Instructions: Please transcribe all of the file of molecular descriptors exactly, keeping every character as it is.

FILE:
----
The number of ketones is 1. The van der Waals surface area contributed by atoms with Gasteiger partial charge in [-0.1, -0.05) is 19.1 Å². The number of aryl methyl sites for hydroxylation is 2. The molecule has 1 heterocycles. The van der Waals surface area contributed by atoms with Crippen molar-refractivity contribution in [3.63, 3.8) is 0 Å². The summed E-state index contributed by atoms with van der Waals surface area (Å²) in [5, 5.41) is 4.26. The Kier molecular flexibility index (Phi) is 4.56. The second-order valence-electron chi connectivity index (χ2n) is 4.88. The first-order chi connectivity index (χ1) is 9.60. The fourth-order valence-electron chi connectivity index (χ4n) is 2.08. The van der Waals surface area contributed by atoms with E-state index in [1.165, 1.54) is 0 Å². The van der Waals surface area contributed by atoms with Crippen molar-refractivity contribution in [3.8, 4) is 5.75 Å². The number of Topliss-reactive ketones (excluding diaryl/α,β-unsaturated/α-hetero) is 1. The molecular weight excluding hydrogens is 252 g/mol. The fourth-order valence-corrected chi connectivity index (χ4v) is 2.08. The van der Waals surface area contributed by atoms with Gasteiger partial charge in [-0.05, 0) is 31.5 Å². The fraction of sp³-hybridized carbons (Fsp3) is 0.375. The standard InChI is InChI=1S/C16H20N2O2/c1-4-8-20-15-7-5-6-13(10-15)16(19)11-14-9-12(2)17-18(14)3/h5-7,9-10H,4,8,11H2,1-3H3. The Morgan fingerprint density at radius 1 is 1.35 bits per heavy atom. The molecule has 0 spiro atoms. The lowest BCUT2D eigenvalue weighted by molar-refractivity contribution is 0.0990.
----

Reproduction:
The number of ketones is 1. The van der Waals surface area contributed by atoms with Gasteiger partial charge in [-0.1, -0.05) is 19.1 Å². The number of aryl methyl sites for hydroxylation is 2. The molecule has 1 heterocycles. The van der Waals surface area contributed by atoms with Crippen molar-refractivity contribution in [3.63, 3.8) is 0 Å². The summed E-state index contributed by atoms with van der Waals surface area (Å²) in [5, 5.41) is 4.26. The Kier molecular flexibility index (Phi) is 4.56. The second-order valence-electron chi connectivity index (χ2n) is 4.88. The first-order chi connectivity index (χ1) is 9.60. The fourth-order valence-electron chi connectivity index (χ4n) is 2.08. The van der Waals surface area contributed by atoms with E-state index in [1.165, 1.54) is 0 Å². The van der Waals surface area contributed by atoms with Crippen molar-refractivity contribution in [3.8, 4) is 5.75 Å². The number of Topliss-reactive ketones (excluding diaryl/α,β-unsaturated/α-hetero) is 1. The molecular weight excluding hydrogens is 252 g/mol. The fourth-order valence-corrected chi connectivity index (χ4v) is 2.08. The van der Waals surface area contributed by atoms with Gasteiger partial charge in [-0.05, 0) is 31.5 Å². The fraction of sp³-hybridized carbons (Fsp3) is 0.375. The standard InChI is InChI=1S/C16H20N2O2/c1-4-8-20-15-7-5-6-13(10-15)16(19)11-14-9-12(2)17-18(14)3/h5-7,9-10H,4,8,11H2,1-3H3. The Morgan fingerprint density at radius 1 is 1.35 bits per heavy atom. The molecule has 0 spiro atoms. The lowest BCUT2D eigenvalue weighted by molar-refractivity contribution is 0.0990.